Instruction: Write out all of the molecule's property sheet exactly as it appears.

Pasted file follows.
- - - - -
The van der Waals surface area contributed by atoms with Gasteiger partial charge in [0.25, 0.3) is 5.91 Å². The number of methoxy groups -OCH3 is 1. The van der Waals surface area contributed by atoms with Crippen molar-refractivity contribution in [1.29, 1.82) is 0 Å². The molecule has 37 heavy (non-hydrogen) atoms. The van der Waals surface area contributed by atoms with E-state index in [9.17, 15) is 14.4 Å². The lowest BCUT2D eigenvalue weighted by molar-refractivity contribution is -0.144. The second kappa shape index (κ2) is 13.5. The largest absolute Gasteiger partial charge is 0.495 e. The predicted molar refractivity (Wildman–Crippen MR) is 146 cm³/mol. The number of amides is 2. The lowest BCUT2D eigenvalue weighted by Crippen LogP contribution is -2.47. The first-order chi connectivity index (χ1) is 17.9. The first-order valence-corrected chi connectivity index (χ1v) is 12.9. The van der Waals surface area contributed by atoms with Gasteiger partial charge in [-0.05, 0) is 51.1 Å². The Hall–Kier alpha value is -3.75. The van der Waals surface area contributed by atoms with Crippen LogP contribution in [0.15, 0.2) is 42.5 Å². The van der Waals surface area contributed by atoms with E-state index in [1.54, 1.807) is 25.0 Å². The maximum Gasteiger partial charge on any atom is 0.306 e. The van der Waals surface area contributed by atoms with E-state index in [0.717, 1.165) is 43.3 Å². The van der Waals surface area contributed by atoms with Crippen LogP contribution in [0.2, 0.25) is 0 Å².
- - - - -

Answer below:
The van der Waals surface area contributed by atoms with Gasteiger partial charge in [0.25, 0.3) is 5.91 Å². The number of methoxy groups -OCH3 is 1. The van der Waals surface area contributed by atoms with Crippen molar-refractivity contribution in [1.29, 1.82) is 0 Å². The molecule has 37 heavy (non-hydrogen) atoms. The van der Waals surface area contributed by atoms with E-state index in [9.17, 15) is 14.4 Å². The lowest BCUT2D eigenvalue weighted by molar-refractivity contribution is -0.144. The second kappa shape index (κ2) is 13.5. The largest absolute Gasteiger partial charge is 0.495 e. The predicted molar refractivity (Wildman–Crippen MR) is 146 cm³/mol. The number of amides is 2. The lowest BCUT2D eigenvalue weighted by Crippen LogP contribution is -2.47. The first-order chi connectivity index (χ1) is 17.9. The first-order valence-corrected chi connectivity index (χ1v) is 12.9. The van der Waals surface area contributed by atoms with Gasteiger partial charge in [-0.05, 0) is 51.1 Å². The Hall–Kier alpha value is -3.75. The van der Waals surface area contributed by atoms with Crippen LogP contribution in [0.15, 0.2) is 42.5 Å². The van der Waals surface area contributed by atoms with E-state index in [1.54, 1.807) is 25.0 Å². The maximum Gasteiger partial charge on any atom is 0.306 e. The van der Waals surface area contributed by atoms with E-state index in [0.717, 1.165) is 43.3 Å². The van der Waals surface area contributed by atoms with Crippen LogP contribution in [0.2, 0.25) is 0 Å².